Owls of Old Time

Posted by William Davies King on Monday, July 22, 2019.

In fall 2018 I had the privilege of having my bibliolages shown at the Santa Barbara Arts Fund Gallery, in the Funk Zone, along with several other collage artists. The show was curated by the brilliant Dug Uyesaka, who is a major figure in the collage and assemblage world in Santa Barbara, and he decided to include the work of an extraordinary artist who had died in the summer of 2018--Kate Doordan Klaven.

I never met Kate, but I have heard much about her and seen her dreamy collages, all small in a way that befits an artist who wrote an important book about miniatures, like dollhouse furniture.

She was also at one time the voice of all-news radio in New York on stations such as WINS and ultimately at WABC. But she came to California to care for a brother with a progressive disease, and not long after his death she also passed away, at the age of 72.

Members of Kate's family had the wonderful idea of sharing Kate's collage material with other artists in the show, and by this generous gesture I obtained materials that went into this bibliolage and another one (next blog entry).

Sample books of old wallpaper, from nearly a century ago, and several sets of Victorian paper dolls, and this book about owls.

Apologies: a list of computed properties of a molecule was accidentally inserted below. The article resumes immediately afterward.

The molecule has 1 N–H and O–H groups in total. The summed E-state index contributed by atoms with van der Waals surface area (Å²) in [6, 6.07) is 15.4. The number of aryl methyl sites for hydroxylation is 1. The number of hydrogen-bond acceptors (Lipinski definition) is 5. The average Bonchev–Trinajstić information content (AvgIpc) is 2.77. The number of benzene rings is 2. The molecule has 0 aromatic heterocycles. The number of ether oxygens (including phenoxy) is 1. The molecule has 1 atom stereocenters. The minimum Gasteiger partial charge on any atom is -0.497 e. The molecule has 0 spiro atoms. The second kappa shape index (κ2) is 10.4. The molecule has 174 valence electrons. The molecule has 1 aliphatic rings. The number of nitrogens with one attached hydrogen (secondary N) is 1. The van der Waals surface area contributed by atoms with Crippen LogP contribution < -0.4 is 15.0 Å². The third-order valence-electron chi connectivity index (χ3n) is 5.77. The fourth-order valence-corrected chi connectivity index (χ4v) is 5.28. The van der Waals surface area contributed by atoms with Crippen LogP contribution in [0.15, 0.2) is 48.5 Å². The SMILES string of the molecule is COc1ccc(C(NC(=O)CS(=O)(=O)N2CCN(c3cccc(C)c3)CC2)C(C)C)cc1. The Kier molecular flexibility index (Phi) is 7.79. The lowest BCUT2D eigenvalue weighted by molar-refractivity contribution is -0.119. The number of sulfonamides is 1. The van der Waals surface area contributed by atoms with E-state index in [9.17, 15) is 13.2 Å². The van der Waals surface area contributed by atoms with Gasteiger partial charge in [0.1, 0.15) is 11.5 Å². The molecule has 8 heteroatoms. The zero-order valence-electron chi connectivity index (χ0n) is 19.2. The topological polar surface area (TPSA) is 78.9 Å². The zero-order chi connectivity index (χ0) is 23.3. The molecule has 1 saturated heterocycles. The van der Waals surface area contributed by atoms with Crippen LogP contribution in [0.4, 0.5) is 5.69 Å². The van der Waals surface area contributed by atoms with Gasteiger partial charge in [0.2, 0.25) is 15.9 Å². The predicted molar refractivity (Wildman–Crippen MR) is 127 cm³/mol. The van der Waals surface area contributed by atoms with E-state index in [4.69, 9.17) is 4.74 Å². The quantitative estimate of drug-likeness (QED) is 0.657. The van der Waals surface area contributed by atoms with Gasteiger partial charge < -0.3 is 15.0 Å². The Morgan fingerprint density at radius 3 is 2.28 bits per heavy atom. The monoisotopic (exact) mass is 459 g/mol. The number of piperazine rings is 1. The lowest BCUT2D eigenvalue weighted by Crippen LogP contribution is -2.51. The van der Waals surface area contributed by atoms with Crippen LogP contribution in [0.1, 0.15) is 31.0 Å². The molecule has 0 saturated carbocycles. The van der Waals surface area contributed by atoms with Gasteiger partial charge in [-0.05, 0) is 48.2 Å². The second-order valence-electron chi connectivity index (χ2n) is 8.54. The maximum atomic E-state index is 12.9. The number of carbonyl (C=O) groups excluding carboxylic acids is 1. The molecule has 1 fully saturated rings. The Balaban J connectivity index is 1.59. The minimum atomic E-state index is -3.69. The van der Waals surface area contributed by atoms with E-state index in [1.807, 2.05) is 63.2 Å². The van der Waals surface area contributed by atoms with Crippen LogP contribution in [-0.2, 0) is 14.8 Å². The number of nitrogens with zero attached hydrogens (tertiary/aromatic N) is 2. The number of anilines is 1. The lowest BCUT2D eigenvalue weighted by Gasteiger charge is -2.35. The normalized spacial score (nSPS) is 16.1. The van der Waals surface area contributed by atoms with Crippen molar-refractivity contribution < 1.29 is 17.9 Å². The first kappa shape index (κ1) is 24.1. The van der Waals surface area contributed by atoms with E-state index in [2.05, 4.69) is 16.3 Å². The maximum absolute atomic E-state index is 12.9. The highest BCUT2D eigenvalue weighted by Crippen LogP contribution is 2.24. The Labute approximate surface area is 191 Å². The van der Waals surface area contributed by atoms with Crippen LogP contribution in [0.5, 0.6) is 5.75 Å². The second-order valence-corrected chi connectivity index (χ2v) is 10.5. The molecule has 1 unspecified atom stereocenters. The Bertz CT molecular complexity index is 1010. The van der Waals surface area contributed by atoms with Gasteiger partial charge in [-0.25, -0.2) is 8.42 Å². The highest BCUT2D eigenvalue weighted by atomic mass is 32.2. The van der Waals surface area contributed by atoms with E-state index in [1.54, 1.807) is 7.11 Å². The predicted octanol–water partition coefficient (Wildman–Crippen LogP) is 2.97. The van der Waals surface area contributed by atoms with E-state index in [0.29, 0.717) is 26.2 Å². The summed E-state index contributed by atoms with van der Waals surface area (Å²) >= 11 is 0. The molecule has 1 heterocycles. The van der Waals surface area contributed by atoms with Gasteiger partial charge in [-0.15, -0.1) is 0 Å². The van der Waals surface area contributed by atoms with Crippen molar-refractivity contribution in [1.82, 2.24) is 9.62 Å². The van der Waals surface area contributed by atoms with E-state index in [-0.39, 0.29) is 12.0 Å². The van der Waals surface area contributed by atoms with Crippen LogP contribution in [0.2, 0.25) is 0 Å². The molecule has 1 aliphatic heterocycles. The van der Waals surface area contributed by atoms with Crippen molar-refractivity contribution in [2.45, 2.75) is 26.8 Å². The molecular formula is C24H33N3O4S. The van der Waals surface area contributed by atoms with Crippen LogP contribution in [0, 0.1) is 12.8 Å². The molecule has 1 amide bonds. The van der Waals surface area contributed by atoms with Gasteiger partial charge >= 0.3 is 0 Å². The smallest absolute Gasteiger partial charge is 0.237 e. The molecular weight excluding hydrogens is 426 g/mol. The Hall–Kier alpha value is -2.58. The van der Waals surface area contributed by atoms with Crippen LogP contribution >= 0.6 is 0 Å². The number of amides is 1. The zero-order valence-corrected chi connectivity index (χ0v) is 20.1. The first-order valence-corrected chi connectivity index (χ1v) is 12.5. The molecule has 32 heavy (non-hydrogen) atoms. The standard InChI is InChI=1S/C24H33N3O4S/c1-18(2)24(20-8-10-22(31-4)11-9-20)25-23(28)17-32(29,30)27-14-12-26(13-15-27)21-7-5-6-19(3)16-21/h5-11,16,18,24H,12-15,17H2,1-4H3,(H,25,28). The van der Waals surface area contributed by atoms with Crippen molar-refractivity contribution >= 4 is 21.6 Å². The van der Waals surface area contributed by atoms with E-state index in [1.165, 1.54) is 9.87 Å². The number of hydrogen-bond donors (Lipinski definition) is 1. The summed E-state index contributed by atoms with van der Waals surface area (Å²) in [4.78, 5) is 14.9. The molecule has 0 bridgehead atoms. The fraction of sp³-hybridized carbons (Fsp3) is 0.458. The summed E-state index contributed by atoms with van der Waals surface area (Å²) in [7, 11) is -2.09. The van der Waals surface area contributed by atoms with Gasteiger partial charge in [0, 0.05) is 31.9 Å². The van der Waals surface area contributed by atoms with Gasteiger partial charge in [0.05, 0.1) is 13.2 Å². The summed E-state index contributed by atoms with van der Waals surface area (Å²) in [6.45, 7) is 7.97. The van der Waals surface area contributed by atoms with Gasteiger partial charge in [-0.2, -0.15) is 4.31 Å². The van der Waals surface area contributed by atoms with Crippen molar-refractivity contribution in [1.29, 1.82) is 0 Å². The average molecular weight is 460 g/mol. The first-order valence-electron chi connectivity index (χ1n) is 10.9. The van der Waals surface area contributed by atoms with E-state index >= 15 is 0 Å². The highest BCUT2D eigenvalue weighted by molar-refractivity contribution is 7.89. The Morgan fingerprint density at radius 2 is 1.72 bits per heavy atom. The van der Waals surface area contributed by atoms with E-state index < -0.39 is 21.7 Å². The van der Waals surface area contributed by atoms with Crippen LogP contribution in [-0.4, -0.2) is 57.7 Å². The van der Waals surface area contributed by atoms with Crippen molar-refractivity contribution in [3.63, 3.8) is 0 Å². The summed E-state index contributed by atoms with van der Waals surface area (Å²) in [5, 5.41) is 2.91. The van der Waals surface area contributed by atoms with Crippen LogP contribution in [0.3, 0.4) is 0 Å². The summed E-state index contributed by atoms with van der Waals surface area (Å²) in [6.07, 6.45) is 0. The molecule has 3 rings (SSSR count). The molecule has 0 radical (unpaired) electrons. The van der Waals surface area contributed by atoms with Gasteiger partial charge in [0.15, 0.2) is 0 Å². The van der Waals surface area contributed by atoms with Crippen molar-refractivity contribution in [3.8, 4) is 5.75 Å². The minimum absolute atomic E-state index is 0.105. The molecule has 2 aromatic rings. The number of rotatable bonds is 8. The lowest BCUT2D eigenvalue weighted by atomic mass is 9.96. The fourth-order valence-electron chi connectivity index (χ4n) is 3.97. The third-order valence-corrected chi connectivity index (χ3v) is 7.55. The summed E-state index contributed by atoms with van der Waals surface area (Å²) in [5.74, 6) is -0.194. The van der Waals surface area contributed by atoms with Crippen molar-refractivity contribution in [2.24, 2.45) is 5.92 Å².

I already had a large binder that seemed perfect to evoke the wallpaper books, which were fragile in the extreme. And I quickly came up with the title.

As an admixture I used images from two books about proto-humans--prehistoric signs of life that also work as signs of death. Then one day I woke up with the opening lines of a poem, and soon I saw how that poem could thread through the whole book. Here is the poem:

Owls of Old Time

 

 

I train my eyes 

 

On the night that is 

 

Experience past,

 

Life lived down 

 

 

To zero light.

 

Eyes peer back at me

 

In search of prey

 

For talons to clutch, crush.

 

 

These are ancestral eyes,

 

Mine myopic and blue, 

 

In regard to living

 

How and suddenly now,

 

Here and suddenly near.

 

They press me flat 

 

 

For the tearing.

 

Awash in blood lineage,

 

I descend in dark time.

 

My name a tomb

 

For human breath,

 

 

I go down stairs

 

To primate depth.

 

Cryptic excavation 

 

Lasts till daybreak.

 

Layers of memory,

 

 

Peeled in broad swaths

 

From bedroom wall,

 

Unsheathe all that raged,

 

Uproars of spent years.

 

Spates of enslavement,

 

 

Hacked limbs,

 

Unfriendly rampage,

 

The odd revolution—

 

You could fill a book.

 

The killers litter history 

 

 

And its pre-dawn raids

 

With dismal crime.

 

Who? Who is above 

 

My paper head,

 

Wishing the dead

 

 

Were not so still

 

As to be unseen?

 

 

 

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